Colour story: Magenta

Violet-red magenta is known for its intensity. It also has a rich history as a popular synthetic dye and pigment. Winsor & Newton offer two paints in the colour: Permanent Magenta and Quinacrine Magenta. However, magenta is not actually on the light spectrum. Which begs the question: how can we see it? And how can it be used as a colourant? 

Magenta is from the family of aniline dyes. This comes from the Spanish word for indigo, ‘anil’. Aniline dyes were discovered through distilling the colourant in the natural vegetable indigo. 

The potential of synthetic dyes led to a worldwide search for what colours were possible, and scientists began experimenting with testing compounds in all sorts of combinations. British and French firms were racing against each other to make vibrantly coloured commercial synthetic dyes. Magenta was first produced in 1859, as a result of this pursuit. Its name commemorated the Italian-French victory in the Battle of Magenta.  

Winsor & Newton were the first to make the synthetic pigment Quinacridone Magenta for artists, in 1958. This was a significant advancement, as quinacridone pigments are strong yet transparent. Ranging from yellow to orange and red to violet, they are bold and extremely lightfast (Quinacridone Magenta is rated an A in permanency). As a result, they are often used in industrial and motor industries.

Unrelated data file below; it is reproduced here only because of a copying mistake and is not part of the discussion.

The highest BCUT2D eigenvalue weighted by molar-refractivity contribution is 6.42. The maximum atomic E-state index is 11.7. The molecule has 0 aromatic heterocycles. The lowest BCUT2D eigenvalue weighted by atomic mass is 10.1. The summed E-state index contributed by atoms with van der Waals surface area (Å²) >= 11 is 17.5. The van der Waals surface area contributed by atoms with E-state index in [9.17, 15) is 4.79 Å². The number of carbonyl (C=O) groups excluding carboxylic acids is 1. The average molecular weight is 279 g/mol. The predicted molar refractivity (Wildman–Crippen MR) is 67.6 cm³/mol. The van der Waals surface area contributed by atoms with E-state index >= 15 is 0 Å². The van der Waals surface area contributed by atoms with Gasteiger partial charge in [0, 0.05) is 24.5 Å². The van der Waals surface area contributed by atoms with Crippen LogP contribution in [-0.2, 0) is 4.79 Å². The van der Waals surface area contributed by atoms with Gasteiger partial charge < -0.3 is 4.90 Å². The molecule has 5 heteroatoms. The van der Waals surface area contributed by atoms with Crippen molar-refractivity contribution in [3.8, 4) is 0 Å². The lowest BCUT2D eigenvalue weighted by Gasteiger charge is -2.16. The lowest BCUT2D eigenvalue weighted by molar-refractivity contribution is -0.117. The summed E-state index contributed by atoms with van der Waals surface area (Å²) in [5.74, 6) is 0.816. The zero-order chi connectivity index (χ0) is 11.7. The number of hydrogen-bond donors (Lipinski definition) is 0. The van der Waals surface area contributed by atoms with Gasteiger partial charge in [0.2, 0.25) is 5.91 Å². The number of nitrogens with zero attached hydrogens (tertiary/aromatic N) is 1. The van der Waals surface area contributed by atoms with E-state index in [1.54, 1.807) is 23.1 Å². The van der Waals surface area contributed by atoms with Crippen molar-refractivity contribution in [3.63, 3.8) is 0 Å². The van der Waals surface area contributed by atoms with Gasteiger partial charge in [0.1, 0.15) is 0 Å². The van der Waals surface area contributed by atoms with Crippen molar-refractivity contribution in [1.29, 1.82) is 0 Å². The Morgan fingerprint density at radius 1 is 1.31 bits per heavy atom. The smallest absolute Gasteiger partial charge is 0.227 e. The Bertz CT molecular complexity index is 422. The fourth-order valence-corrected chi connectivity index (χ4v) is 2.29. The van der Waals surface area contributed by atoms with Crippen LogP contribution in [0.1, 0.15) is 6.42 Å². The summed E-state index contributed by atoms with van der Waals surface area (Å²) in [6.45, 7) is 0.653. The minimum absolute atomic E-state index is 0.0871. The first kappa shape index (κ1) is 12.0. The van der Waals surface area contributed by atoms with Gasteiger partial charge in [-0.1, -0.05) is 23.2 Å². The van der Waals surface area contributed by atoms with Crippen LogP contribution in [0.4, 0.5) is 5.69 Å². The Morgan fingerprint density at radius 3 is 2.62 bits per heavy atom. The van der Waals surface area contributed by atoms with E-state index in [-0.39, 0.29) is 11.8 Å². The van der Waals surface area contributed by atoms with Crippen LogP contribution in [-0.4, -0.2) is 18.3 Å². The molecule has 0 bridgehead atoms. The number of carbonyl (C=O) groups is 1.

At first magenta was an elite, expensive colour reserved for the wealthy and the military. But its popularity quite quickly spread through society’s ranks. As the public clamoured for access to beautifully coloured fabrics for themselves, anilines became more affordable, and a whole range of colours came from experiments in factories from all over France and the UK. 

This surge in popularly ironically led to the decline of magenta. Once it became commonplace, magenta was less of a fashion statement, and demand fell. Also, these new colours of the early twentieth century had disturbing levels of arsenic content, making them unsafe. Today, Permanent Magenta is a modern formulation of the original, and is found in the Winsor & Newton oil, acrylic and watercolour ranges.  

Understanding the science behind magenta’s visibility, however, lies in how we see light.  

Red and violet sit on either end of the colour spectrum. Scientists have learned that, when the human brain sees red and violet waves, it invents a new colour – halfway between the two colours. Magenta has no wavelength attributed to it, because it is really a bridge between red and violet. Instead, our brains blend these two extremes to fill the gap in the spectrum, making magenta.

Magenta is a phenomenon that illustrates our brains innate tendency to make sense of colour. So, the next time you use a tube of Permanent or Quinacridone Magenta, or see its red-violet hues splashed across a canvas, remember that the colour you are seeing is in fact a construct of your mind.